— BauhiniaGenome (@BauhiniaGenome) January 13, 2020
The National Center for Biotechnology Information (NCBI) was well represented at PAG this year with speakers in a variety of sessions on the various services and tools they provide to the genomics communities, including a presentation by Terence Murphy of the use of Stand-Alone pGap tool. The prokaryotic genome annotation pipeline (pGap) tool is openly available in github for anyone to download and use on their own systems, it includes both abinitio protein coding region predictions with geneMark as well as by homology based on both BLAST and HMM profiles. This allows users to identify various erroneous features in genome annotations prior to submission to GenBank.
Evgeny Zbodnov (SIB, EZlab.org) described the latest version of the BUSCO tool used to assess the completeness of genome assemblies. BUSCOv4 now uses a different prediction software to find predicted genes within genome assemblies, and as such is now able to handle prokaryotic genomes as well. As we publish so many genomes presenting BUSCO scores we and other journals will need to start encouraging our authors to upgrade to the new version.
While the field of genomics was still the main focus of many of the presentations, there was a noticeable number of talks about phenotypic aspects of plants with a lot of studies utilising imaging, both of above ground and of roots (image- from W129 Comprehensive Above and below Ground 3D Phenomics for Grasses, Mao Li (Donald Danforth Plant Science Center)). Ian Stavness (University of Saskatchewan) in the Plant Phenotypes session also presented on the use of drones for imaging entire fields of crops. Another interesting application of genomics on display was ancient DNA, utilized in a number of conservation and evolution talks, as well as the excellent keynote from field pioneer Eske Willerslav.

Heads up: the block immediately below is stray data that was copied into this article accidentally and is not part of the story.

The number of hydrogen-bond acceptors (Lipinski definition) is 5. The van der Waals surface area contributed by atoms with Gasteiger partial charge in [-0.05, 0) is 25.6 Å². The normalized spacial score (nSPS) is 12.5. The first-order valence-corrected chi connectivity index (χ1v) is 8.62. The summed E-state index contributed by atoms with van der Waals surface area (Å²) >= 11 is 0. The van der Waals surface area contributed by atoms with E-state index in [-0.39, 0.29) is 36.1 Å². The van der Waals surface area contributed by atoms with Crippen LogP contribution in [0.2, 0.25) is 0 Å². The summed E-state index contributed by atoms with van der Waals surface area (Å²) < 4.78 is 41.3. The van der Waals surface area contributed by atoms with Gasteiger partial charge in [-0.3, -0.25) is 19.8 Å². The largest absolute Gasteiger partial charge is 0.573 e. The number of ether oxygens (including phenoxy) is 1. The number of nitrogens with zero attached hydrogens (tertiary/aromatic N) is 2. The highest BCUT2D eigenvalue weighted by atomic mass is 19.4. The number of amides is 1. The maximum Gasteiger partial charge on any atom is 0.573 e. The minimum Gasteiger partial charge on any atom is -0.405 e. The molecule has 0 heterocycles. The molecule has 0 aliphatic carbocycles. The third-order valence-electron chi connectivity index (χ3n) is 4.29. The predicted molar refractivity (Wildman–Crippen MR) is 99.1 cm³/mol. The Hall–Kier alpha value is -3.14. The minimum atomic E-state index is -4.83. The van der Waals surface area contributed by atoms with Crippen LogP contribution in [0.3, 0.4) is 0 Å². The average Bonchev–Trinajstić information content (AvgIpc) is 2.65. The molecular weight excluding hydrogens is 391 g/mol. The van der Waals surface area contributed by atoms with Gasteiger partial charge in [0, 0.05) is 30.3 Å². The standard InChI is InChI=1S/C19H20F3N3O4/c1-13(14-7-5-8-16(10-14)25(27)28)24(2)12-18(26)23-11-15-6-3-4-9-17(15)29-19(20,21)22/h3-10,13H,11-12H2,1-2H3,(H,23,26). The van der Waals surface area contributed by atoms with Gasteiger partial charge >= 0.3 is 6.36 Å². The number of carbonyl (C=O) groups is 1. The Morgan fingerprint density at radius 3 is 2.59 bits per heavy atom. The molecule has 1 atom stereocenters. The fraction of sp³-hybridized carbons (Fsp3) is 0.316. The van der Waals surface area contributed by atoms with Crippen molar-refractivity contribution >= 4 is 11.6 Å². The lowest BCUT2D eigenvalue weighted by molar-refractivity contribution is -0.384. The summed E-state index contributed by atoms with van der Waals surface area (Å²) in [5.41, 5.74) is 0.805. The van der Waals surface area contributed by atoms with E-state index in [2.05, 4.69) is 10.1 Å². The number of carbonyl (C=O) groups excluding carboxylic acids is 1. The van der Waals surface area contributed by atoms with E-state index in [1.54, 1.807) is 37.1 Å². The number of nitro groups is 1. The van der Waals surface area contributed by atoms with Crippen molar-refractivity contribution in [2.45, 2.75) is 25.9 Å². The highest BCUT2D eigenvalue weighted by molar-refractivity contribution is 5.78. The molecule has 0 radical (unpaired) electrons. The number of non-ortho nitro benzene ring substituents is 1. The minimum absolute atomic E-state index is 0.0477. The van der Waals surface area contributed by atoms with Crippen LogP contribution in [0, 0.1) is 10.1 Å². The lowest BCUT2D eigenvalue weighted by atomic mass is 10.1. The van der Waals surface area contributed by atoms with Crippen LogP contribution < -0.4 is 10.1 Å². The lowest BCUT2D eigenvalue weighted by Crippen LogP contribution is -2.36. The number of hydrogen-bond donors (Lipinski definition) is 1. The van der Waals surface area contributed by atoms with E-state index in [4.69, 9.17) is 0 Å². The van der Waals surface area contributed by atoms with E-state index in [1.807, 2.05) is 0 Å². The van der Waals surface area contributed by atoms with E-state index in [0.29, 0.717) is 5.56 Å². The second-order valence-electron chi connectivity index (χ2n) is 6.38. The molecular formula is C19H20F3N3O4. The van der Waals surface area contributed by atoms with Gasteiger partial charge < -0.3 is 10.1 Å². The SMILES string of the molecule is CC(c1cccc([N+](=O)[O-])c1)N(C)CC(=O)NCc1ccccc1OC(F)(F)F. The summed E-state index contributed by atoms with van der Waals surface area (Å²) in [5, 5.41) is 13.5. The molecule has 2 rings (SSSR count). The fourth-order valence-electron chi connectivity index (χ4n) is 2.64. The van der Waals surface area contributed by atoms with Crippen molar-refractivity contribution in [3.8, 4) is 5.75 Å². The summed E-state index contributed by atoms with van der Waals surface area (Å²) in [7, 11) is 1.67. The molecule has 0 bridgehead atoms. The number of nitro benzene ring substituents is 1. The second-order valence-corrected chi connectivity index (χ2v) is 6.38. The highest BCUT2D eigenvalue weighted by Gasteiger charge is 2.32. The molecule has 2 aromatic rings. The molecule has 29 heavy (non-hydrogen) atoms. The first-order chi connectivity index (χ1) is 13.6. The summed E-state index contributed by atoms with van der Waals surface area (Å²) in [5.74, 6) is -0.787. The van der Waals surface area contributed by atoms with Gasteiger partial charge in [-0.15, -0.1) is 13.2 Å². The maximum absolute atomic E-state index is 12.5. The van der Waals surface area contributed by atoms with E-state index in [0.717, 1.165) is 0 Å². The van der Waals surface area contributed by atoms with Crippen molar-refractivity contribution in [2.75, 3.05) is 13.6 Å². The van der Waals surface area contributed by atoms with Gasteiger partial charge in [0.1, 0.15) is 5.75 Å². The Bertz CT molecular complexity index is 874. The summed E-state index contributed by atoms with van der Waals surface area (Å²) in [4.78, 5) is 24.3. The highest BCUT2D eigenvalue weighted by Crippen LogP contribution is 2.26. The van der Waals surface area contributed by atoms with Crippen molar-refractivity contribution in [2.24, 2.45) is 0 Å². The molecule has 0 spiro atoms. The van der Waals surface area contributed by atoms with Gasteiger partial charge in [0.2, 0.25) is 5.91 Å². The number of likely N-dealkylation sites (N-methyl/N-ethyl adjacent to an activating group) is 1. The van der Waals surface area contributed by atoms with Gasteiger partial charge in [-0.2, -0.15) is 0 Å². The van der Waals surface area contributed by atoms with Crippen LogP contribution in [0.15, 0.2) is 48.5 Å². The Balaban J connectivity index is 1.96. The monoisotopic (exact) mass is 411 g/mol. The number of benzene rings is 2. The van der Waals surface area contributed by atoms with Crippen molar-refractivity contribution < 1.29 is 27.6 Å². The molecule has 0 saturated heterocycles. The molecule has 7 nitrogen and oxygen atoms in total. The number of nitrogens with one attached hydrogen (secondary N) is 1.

The Vertebrate Genome Project (VGP) workshop spanned the whole final day workshop with a packed room at the other venue for the conference. Workshop and VGP Chair Erich Jarvis gave the introductions, he explained the history of the VGP and how it fits into the larger ecosystem of big genome projects like G10K. The VGP has released 101 complete genomes from their Genome Ark website 2019 and are on target to release 260 in 2020, but still seeking additional financial support to achieve that goal. The group currently has 11 manuscripts in preparation to mark the completion of these phase1 genomes, and we’ve already published “platinum grade” and VGP listed genomes including the barn swallow.
As a useful gathering of the VGP community before their big yearly meeting in the summer, many of the key members were present and presented updates on sample procurement and preparation, the latest in sequencing technology (with benchmarking), Kerstin Howe (Sanger) presenting a “little shop of assembly curation horrors”, and then some updates on discoveries and outputs, and potential future developments. The Darwin Tree of Life Project was present and gave some lessons learned from their regional (UK) perspective of systematically producing and disseminating high quality genomes. One of the new projects presented that really showcase where this new era of genomics is going to was Benedict Paten’s (UCSC) talk on a new “Human Pangenome Project” refurbishing and viewing in a new way the human reference sequence. Aiming to sequence up to 350 diverse human genomes using state-of-the-art technologies to incorporate high-quality sequences that are more broadly representative than the current human reference. Especially since we are finally in an era of “telomere-to-telomere” assemblies. It was an exciting end to the meeting, and we look forward to see what developments in the plant and animal genome world will be underway when the conference is ready for its 29th edition in its promised completely upgraded shiny and new venue next year.
Scott Edmunds, GigaScience
Chris Hunter, GigaDB